Cloud services and security

One of the greatest concerns around cloud computing is: where is the data stalled? At least, it should be. Should you not have put this question to yourself, then it’s time to do so. If it is not already too late of course, but even then, ask yourself this question. The reason I ask is that an IVIR report was published recently, that I’d like to draw your attention to.

One of my hobby horses while blogging is that an organisation should never proceed in ICT changes, just because it’s possible to do so and appears cheaper or better at first glance. Always think over the consequences first, before the negative side manifests itself. Having to make changes then is usually costly and troublesome, if it hasn’t hurt the organisation already in a serious way, e.g. financially, economically or through the loss of vital data or reputation.

This is not hypothetical. It’s certainly real. Data stored in the cloud could be stored anywhere in the world. Are you aware of consequences this may have? Who is able or has a right to access your data there, perhaps without you ever knowing? Does it matter to your organisation’s data if this happens or not?

In the study “Clouddiensten in hoger onderwijs en onderzoek en de USA Patriot Act” (Cloud services in higher education and research and the USA Patriot Act, translation WdN, click here.), by Amsterdam research institute IVIR, focusses on US and Dutch law. It gives a conclusive overview of choices and possible consequences, from a specific question stemming from higher education towards cloud services. What about other organisations, public and private?

To my mind the choices faced are basically the same. The foremost question should be: Does my organisation need to be in the cloud?, followed by: For what part of my organisation is it safe to transfer data to the cloud?

Not just because of the risk that a government starts an investigative process in the form of a legitimate search. This can happen in any country. Added to this specific topic should be questions on cyber security, privacy, digital espionage, physical security and the application of local laws and customs towards your data need to be looked into and answered before entering the cloud. And undoubtedly many more questions. Also you need to know who your cloud provider is (a part of) and where it intends to stall your data.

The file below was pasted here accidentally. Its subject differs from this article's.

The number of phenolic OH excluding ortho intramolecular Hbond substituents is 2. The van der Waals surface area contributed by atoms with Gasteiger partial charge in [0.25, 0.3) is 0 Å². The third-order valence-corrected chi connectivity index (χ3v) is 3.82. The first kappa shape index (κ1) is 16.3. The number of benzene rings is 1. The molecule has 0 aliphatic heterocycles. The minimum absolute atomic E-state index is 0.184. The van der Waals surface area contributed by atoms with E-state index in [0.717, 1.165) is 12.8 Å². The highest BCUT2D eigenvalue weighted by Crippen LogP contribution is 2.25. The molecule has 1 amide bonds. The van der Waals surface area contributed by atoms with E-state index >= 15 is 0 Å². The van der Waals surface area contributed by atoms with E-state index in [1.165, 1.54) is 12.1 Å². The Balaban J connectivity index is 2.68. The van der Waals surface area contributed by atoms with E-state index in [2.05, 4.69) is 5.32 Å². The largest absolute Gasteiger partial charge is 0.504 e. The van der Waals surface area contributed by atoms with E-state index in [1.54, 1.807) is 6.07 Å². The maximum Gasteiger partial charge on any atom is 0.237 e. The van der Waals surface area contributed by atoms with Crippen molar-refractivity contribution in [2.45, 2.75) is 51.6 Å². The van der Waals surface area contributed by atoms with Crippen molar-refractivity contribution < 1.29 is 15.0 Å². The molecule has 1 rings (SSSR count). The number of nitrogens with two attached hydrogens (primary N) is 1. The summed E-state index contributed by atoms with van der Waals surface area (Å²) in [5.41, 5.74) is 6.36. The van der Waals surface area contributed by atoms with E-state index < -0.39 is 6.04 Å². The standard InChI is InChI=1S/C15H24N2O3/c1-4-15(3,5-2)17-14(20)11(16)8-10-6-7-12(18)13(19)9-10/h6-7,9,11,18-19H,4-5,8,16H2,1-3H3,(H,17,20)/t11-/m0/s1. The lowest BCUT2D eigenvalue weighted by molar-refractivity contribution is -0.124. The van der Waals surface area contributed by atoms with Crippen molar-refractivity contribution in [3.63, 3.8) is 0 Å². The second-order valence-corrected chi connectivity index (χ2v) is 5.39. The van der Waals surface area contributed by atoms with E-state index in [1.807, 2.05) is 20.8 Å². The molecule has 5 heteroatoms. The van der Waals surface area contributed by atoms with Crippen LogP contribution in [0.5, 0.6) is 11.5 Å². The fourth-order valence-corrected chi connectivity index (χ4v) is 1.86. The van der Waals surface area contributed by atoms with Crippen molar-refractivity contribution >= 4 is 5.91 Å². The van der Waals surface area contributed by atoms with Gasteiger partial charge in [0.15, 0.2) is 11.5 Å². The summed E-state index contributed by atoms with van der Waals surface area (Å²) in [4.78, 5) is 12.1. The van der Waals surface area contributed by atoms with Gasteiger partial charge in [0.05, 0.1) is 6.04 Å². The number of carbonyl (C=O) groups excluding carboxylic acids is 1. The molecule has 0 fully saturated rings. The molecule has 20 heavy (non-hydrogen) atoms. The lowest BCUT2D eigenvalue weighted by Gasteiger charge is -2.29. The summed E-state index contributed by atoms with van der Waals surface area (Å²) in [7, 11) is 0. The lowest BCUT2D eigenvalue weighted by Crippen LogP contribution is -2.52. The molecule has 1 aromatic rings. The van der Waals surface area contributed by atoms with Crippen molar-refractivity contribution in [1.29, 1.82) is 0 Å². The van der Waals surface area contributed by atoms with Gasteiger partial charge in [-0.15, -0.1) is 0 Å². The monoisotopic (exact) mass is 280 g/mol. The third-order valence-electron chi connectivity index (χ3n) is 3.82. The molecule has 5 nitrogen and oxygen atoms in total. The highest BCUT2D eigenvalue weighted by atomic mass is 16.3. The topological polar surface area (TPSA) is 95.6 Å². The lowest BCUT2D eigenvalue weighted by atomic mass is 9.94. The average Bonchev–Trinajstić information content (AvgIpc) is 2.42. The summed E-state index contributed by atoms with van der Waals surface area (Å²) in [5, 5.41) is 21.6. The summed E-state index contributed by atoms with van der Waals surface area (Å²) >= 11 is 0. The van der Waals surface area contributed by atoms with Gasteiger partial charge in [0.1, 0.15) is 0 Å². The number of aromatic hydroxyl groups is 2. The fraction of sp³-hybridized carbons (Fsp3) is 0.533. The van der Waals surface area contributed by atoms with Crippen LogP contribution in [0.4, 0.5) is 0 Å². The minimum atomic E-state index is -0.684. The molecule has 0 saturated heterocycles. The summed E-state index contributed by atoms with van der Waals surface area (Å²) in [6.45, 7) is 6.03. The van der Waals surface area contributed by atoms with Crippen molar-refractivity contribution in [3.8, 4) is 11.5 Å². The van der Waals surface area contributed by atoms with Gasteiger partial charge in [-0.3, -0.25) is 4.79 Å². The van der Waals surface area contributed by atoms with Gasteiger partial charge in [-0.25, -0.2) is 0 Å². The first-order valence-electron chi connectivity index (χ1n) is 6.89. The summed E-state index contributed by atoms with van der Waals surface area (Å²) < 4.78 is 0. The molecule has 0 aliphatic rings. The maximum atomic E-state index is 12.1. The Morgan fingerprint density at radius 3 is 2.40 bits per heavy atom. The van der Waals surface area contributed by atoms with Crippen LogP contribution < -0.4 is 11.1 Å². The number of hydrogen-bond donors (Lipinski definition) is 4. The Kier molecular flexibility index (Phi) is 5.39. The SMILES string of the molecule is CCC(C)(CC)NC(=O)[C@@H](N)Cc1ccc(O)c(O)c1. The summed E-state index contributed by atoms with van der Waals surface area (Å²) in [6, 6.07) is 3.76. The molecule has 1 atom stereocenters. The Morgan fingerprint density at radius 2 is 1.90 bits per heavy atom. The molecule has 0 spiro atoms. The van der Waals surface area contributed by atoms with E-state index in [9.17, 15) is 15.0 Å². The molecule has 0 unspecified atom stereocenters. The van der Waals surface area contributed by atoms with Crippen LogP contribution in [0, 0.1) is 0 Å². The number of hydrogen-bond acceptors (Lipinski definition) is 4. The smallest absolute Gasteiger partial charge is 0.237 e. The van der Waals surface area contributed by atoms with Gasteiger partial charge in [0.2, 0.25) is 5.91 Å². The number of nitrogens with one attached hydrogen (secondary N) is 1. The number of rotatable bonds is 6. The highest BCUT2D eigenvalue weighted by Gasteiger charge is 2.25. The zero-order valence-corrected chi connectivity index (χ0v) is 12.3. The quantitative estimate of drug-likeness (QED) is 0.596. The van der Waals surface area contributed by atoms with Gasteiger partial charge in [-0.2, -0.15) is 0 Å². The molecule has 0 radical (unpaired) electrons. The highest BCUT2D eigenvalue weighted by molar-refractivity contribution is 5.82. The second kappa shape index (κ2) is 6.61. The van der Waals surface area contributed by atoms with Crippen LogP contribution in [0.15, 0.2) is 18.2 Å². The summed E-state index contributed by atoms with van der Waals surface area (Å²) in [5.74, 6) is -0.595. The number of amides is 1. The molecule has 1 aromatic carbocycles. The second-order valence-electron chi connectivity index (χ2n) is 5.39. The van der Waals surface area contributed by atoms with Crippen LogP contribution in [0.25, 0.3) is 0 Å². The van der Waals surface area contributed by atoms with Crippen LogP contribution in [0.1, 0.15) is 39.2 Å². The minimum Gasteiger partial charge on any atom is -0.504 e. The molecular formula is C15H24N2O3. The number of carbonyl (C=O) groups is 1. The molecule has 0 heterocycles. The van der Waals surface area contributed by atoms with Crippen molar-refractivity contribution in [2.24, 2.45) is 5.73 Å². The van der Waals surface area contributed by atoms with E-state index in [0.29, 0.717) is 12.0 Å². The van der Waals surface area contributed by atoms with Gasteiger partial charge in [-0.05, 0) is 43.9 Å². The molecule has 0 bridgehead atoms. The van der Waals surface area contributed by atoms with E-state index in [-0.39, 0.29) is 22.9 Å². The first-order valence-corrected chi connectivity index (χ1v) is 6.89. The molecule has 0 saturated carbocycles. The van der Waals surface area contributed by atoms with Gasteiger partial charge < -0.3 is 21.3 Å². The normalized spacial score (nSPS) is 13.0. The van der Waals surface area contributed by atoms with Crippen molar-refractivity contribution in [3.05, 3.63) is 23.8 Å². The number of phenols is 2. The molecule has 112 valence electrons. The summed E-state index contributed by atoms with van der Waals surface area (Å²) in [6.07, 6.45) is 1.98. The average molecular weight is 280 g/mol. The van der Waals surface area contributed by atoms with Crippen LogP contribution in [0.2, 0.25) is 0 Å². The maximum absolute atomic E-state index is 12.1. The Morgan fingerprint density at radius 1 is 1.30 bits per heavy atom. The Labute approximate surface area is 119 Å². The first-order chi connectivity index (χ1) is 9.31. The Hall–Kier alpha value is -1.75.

Don’t enter the cloud just because it saves money. Enter it because it adds to your ICT service in a positive way, after you made a well informed choice that is appropriate and proportionate for your organisation and above all secure. The cyber security of your organisation should be foremost in your mind before moving into the cloud. Better be safe than sorry.

Wout de Natris, De Natris Consult

Leiderdorp, 15 October 2012

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About Wout de Natris

As a consultant I specialise in establishing new and different relationships between industry, governments and law enforcement where internet safety and the fight against cyber crime are concerned. This makes me a bridge builder. Hence the blogs name. In this blog I intend to stress the need for interaction, cooperation and exchange of information in order to change the mentioned relationships. On offer: a comprehensive training on all non-technical aspects of spam enforcement and a cyber awareness presentation for companies and institutions
This entry was posted in Cyber awareness, Cyber crime, Cyber education, Cyber espionage, Cyber security and tagged , , , , , . Bookmark the permalink.

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